Doesn’t sound like it will work with portable radios.  BUT, I’m always one to try anyway.

Tecsun PL-880

Since the YouLoop has a SMA connector, I bought a SMA to 1/8” phone jack cable.  Plugged it into the PL-880 antenna jack and found I had almost a dead radio.  Very few stations heard.  But in playing around, I accidentally touched the phone plug to the telescoping antenna and instantly got strong signals.

I did some very unscientific tests.  I attached the YouLoop through the side antenna jack, did an ATS scan, then did the same with the YouLoop clipped to the telescoping antenna.  Also did a scan with just the telescoping antenna fully extended..  I got some very interesting results.  These were done one after the other, so there can be differences in signal fading, etc.

I have repeated the above test several times at different hours.  While the actual number of ATS stations varied, the ratio between them remained fairly consistent to the above numbers.

From the above, it appears that the telescoping antenna circuit is more sensitive than the 1/8” antenna jack circuit.  Maybe some attenuation is being added to the 1/8” jack since it’s more likely a higher gain antenna would be used there.  Can anyone confirm that the circuit indeed attenuates thru the antenna jack?

The YouLoop seems to be a decent performer when directly clipped to the telescoping antenna.  While not as good as a high gain outdoor antenna would be, it definitely is usable for indoor uses.

I also tested it clipped to the antennas of some other portable receivers. Tecsun S-8800, PL-330, Panasonic RF-2200 and Philco T-9 Trans-World receivers.  All showed an increase over just using the telescoping antenna.

Some interesting notes:

The Tecsun PL-330 saw the same reduction in signal when directly plugged into the antenna jack as opposed to clipping on the telescoping antenna.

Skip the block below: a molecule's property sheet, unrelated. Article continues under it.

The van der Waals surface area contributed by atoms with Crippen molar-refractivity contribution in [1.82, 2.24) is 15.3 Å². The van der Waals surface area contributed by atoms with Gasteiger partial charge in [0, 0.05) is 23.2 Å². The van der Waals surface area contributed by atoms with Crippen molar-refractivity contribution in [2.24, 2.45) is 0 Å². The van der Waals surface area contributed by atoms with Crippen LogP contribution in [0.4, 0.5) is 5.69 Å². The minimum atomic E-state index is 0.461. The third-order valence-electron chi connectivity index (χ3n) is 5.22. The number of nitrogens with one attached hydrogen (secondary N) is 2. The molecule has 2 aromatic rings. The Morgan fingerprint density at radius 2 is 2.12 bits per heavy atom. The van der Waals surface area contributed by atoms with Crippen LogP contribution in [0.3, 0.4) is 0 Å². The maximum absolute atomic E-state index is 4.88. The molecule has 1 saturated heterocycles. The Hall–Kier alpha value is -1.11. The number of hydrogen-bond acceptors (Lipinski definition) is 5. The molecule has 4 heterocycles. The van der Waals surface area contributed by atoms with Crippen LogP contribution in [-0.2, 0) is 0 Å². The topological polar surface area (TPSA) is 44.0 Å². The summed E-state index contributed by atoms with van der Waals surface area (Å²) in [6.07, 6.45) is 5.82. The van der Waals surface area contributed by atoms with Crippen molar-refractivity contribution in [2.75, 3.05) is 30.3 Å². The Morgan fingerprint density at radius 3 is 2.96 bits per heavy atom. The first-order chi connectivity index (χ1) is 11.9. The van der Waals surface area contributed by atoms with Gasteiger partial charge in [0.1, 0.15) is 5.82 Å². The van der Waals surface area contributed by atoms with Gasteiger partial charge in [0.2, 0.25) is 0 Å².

The Tecsun S-8800 did not show that much of a drop.  I basically got the same number of stations when clipped to antenna as when I connected to the BNC jack:

In conclusion, I find that I can use the YouLoop with my portable radios to increase the signals on strong stations when used indoors.  And it is quite the performer when used with the AirSpy HF+ Discovery SDR receiver.  It easily portable and I find that I move it around the house as I need to.  I just hang it off a window curtain rod.  I may just order a second one so that my family room radio has one permanently attached to it.

Click here to check out the Youloop at Airspy.com.

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Dan compares the Chameleon CHA RXL to the Wellbrook and W6LVP Loops

Many thanks to SWLing Post contributor, Dan Robinson, for the following guest post and review:


Chameleon CHA-RXL:  Is This Pro-level Loop A Worthy Competitor To Wellbrook and W6LVP?

by Dan Robinson

At the end of summer 2021, I took up an offer from Chameleon to test and review their CHA – RXL loop antenna.  The company describes this as a “new design high-performance” LF, MF, and HF receive-only loop perfect for mobile RV and apartment situations and with low noise characteristics.

This is not a cheap antenna, like the Chinese-made MLA-30, but a heavy duty professionally-built unit designed to, as the old TIMEX watch commercial said, “take a licking and keep on ticking”.

Price for the CHA RXL is around $500, though the company dropped the price at to $382 – but only for the two section loop rather than the single piece antenna advertised on its site.

You can see the Chameleon on the company’s website here, but it’s also sold by Gigaparts, DX Engineering and other radio suppliers.  Chameleon lists features as:

Highly directional, balanced input preamplifier to eliminate environmental noise and ground loops, receives on new 2200m and 630m ham bands, flexible mounting and power options, and a stealthy [36 inch] Navy gray loop [that] fades into the background sky.

The built-in preamplifier, says Chameleon, “will enable clearer reception than many large horizontal wire or vertical antennas.”  Weight of the amplifier is given as 7 lbs.  The large pre-amp box is made of heavy metal, with a rubber gasket seal. Continue reading

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Bob’s Updated Passive, Resonant, Transformer-Coupled Loop Antenna for Shortwave

Figure 1. A Passive, Resonant, Transformer?Coupled Loop Antenna for Shortwave